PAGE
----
In fact, more than that, he seems to me to have felt envy even for the supernatural, so great was his dislike and suspicion of all men in all circumstances. When fortune was adverse, no man was ever more cringing, in deed and in word, no man more base in spirit. Yet fortune had but to change a little for the better and at once he threw off the mask of servility. The counterfeit appearance was put aside and immediately he was full of courage. Terrible deeds were done, others were saved up for the future.
The man was a slave to his anger, changeable, stirred to hatred and wrath by any chance happening. So there burned secretly in his heart a loathing for all his family, but to get rid of them was a different matter. For the moment he made no attempt to do so, because he still feared his uncle; he knew that John was still in the position of a father to the whole family.
10. After this interruption in my opening remarks on this reign, I new return to the simple narrative. Well, when Constantine became Nobilissimus, he shook off the awe which he felt for his brother. His former attitude of reverence was forgotten, his conversation became bolder, and he attacked John’s policy with more recklessness.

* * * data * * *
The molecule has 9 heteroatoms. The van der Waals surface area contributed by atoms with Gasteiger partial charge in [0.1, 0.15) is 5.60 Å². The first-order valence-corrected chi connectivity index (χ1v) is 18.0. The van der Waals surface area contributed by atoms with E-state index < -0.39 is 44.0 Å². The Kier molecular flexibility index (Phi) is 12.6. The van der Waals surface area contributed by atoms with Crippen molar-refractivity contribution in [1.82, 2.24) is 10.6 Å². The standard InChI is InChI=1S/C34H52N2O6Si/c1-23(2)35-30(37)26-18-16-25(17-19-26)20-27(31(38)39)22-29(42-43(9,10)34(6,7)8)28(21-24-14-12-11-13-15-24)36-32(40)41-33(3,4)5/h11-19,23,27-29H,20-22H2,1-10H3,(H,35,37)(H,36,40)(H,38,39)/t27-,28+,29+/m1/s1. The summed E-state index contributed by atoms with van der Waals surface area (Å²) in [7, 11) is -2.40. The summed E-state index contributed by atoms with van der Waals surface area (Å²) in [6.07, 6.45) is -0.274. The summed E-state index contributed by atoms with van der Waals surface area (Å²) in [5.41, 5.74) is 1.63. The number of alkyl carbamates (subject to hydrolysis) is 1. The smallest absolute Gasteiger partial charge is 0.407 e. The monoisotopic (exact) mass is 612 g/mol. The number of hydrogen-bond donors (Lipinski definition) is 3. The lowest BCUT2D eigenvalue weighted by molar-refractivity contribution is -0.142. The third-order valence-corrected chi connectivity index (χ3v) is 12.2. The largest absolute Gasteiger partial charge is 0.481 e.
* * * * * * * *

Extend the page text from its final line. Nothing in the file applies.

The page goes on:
Why Michael’s composure
On several occasions he reproached the emperor for his deference to John’s will and threw the young man into considerable confusion. There were other reasons why Michael’s composure was rudely shattered, there were other influences which urged him to rebel, but Constantine’s intervention added fresh fuel to the fire, and the emperor began to treat John with contempt in nearly everything.
The prospect of losing his place and the supremacy he wielded over the family was particularly distasteful to the Orphanotrophus, but as it was no easy matter to depose one who had already acceded to the throne, he adopted a new policy to get his way. I myself witnessed what was going on then and I guessed he had changed his ideas, but most people knew nothing of it. In my opinion, his ambition was to transfer the government to one of his nephews, a man called Constantine who held the rank of Magister. His plan was not to attack the emperor himself, but to give this Constantine the chance of plotting against him instead.
Later, fearing lest the nephew should be caught and have to stand trial on charges of sedition, and being afraid that he himself might not escape destruction, or fail to bring down destruction on the rest of the family at the same time, he decided to preclude any such possibility in the future; the important thing was that the present should go according to plan.
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